The recent movement of protests against police brutality and white supremacy in the United States have enabled many American institutions to rethink their contributions to a culture that systematically disenfranchises Black Americans. One such company is Disney, which committed to changing the theme of one of their parks’ most iconic attractions.
Splash Mountain, which appears at Disneyland in California, Walt Disney World in Florida, and Tokyo Disneyland, has long been critiqued for drawing its theme from the outrageously racist 1946 film Song of the South. The maligned movie, which revels in despicable stereotypes of freed African-American slaves in the antebellum south, was and is sufficiently offensive to provoke outrage upon its release and is considered a visible stain on Disney’s legacy — Song of the South has never been released on home video and was excluded from the company’s 2019 launch of Disney+.
A Change.org petition with over 20,000 signatures called for Disney to “Re-theme Splash Mountain to Princess and the Frog” and suggested that the stereotypes perpetuated by having Song of the South‘s characters, music, and plot referenced in the ride be replaced by the positive representation of Disney’s first Black princess, Tiana. Tiana’s story is currently underserved in the parks, with no attractions or restaurants themed around her movie despite The Princess and the Frog revolving around the character’s ambition to be a restaurant owner and chef.
Disney apparently responded to the petition by announcing on the Disney Parks Blog that Splash Mountain will be “re-imagined” at Disneyland and Walt Disney World to feature a new, post-film story starring Tiana and other characters from Princess and the Frog (the Tokyo Disneyland attraction is not mentioned in the post). From the announcement:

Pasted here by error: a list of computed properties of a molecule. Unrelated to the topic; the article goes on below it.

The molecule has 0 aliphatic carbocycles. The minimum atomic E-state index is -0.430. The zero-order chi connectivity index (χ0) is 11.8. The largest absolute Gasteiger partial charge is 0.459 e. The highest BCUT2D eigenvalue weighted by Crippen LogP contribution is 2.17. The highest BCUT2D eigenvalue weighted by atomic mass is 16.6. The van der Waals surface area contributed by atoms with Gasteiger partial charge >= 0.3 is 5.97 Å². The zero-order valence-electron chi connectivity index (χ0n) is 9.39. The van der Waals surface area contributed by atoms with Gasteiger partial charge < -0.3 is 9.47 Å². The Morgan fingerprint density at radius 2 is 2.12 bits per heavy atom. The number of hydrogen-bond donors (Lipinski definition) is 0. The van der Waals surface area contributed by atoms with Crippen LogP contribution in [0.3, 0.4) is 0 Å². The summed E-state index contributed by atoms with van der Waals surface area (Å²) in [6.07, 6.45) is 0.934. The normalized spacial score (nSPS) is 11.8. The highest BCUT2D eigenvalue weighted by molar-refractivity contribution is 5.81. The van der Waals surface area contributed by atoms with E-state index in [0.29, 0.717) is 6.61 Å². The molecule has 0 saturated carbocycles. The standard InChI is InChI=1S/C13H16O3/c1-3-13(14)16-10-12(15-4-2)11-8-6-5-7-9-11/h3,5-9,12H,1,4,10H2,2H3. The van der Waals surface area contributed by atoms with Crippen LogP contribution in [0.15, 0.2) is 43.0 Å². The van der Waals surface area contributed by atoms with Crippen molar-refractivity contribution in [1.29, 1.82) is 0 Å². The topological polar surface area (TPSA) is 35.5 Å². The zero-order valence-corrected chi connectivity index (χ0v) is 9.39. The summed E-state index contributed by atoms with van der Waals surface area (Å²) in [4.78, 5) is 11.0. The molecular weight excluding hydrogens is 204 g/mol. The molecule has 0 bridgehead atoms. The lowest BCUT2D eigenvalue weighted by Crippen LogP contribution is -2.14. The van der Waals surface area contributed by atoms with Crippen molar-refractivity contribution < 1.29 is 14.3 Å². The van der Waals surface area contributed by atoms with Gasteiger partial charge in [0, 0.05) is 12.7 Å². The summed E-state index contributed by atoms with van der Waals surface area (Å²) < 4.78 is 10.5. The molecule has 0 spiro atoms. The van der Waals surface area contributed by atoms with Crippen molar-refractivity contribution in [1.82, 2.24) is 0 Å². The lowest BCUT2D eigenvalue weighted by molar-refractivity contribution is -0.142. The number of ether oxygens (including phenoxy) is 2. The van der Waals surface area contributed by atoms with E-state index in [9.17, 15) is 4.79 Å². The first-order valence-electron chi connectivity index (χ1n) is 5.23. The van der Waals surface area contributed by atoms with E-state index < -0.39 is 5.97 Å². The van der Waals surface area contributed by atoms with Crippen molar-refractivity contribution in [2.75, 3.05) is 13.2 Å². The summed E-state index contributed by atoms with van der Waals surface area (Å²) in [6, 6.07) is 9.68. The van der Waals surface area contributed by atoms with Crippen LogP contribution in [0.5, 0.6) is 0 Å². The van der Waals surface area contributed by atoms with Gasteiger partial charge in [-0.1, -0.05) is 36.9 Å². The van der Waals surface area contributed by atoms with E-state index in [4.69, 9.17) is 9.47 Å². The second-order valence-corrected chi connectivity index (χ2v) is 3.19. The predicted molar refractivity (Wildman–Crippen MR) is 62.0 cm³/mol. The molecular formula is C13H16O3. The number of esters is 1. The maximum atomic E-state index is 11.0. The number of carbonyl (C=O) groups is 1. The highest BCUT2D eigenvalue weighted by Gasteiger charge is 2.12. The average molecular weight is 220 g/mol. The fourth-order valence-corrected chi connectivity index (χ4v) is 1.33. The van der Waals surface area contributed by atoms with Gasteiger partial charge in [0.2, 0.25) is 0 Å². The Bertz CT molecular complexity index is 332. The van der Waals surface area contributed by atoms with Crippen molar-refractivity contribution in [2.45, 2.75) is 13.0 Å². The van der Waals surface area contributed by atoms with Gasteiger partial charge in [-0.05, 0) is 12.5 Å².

“Tiana is a modern, courageous, and empowered woman, who pursues her dreams and never loses sight of what’s really important. It’s a great story with a strong lead character, set against the backdrop of New Orleans and the Louisiana bayou…The new concept is inclusive – one that all of our guests can connect with and be inspired by, and it speaks to the diversity of the millions of people who visit our parks each year.”
The blog post did not mention the Change.org petition or acknowledge Splash Mountain’s previous Song of the South theme, nor did it provide a timeline for the attraction’s described changes. Disneyland and Walt Disney World are still closed due to the coronavirus pandemic, with Disneyland recently announcing that their announced July 17 opening will not proceed; Disney World still plans to open select parks starting July 11.